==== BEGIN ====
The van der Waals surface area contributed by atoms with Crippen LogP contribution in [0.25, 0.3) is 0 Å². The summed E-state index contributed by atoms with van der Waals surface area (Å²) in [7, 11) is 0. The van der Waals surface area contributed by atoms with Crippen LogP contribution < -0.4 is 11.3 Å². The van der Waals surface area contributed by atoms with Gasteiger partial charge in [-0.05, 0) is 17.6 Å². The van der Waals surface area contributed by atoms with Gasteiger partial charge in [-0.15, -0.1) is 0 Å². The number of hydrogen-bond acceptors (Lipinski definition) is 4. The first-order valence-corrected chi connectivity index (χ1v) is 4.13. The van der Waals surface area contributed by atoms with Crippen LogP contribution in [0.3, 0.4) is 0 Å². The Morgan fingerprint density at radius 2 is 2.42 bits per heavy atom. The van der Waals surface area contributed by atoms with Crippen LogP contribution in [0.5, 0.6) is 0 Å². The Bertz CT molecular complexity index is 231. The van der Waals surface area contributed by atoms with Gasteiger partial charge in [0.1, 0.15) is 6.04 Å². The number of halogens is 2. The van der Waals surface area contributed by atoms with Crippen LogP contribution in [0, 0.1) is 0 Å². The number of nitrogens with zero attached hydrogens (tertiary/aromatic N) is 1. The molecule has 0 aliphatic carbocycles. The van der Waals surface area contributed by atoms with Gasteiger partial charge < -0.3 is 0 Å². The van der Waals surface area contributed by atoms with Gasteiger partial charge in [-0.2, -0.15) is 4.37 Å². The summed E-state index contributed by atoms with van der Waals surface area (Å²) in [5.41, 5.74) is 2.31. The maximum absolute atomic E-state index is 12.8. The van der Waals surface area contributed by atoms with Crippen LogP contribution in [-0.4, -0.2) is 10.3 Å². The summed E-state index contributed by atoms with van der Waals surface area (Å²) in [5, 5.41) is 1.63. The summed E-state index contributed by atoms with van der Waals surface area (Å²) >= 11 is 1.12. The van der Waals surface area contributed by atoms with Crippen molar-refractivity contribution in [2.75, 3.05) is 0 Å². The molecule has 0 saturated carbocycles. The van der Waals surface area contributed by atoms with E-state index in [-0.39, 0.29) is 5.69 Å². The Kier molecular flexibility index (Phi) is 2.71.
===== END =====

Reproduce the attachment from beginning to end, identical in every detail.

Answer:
The van der Waals surface area contributed by atoms with Crippen LogP contribution in [0.25, 0.3) is 0 Å². The summed E-state index contributed by atoms with van der Waals surface area (Å²) in [7, 11) is 0. The van der Waals surface area contributed by atoms with Crippen LogP contribution < -0.4 is 11.3 Å². The van der Waals surface area contributed by atoms with Gasteiger partial charge in [-0.05, 0) is 17.6 Å². The van der Waals surface area contributed by atoms with Gasteiger partial charge in [-0.15, -0.1) is 0 Å². The number of hydrogen-bond acceptors (Lipinski definition) is 4. The first-order valence-corrected chi connectivity index (χ1v) is 4.13. The van der Waals surface area contributed by atoms with Crippen LogP contribution in [0.3, 0.4) is 0 Å². The Morgan fingerprint density at radius 2 is 2.42 bits per heavy atom. The van der Waals surface area contributed by atoms with Crippen LogP contribution in [0.5, 0.6) is 0 Å². The Bertz CT molecular complexity index is 231. The van der Waals surface area contributed by atoms with Gasteiger partial charge in [0.1, 0.15) is 6.04 Å². The number of halogens is 2. The van der Waals surface area contributed by atoms with Crippen LogP contribution in [0, 0.1) is 0 Å². The number of nitrogens with zero attached hydrogens (tertiary/aromatic N) is 1. The molecule has 0 aliphatic carbocycles. The van der Waals surface area contributed by atoms with Gasteiger partial charge < -0.3 is 0 Å². The van der Waals surface area contributed by atoms with Gasteiger partial charge in [-0.2, -0.15) is 4.37 Å². The summed E-state index contributed by atoms with van der Waals surface area (Å²) in [5.41, 5.74) is 2.31. The maximum absolute atomic E-state index is 12.8. The van der Waals surface area contributed by atoms with Crippen LogP contribution in [-0.4, -0.2) is 10.3 Å². The summed E-state index contributed by atoms with van der Waals surface area (Å²) in [5, 5.41) is 1.63. The summed E-state index contributed by atoms with van der Waals surface area (Å²) >= 11 is 1.12. The van der Waals surface area contributed by atoms with Crippen molar-refractivity contribution in [2.75, 3.05) is 0 Å². The molecule has 0 saturated carbocycles. The van der Waals surface area contributed by atoms with E-state index in [-0.39, 0.29) is 5.69 Å². The Kier molecular flexibility index (Phi) is 2.71.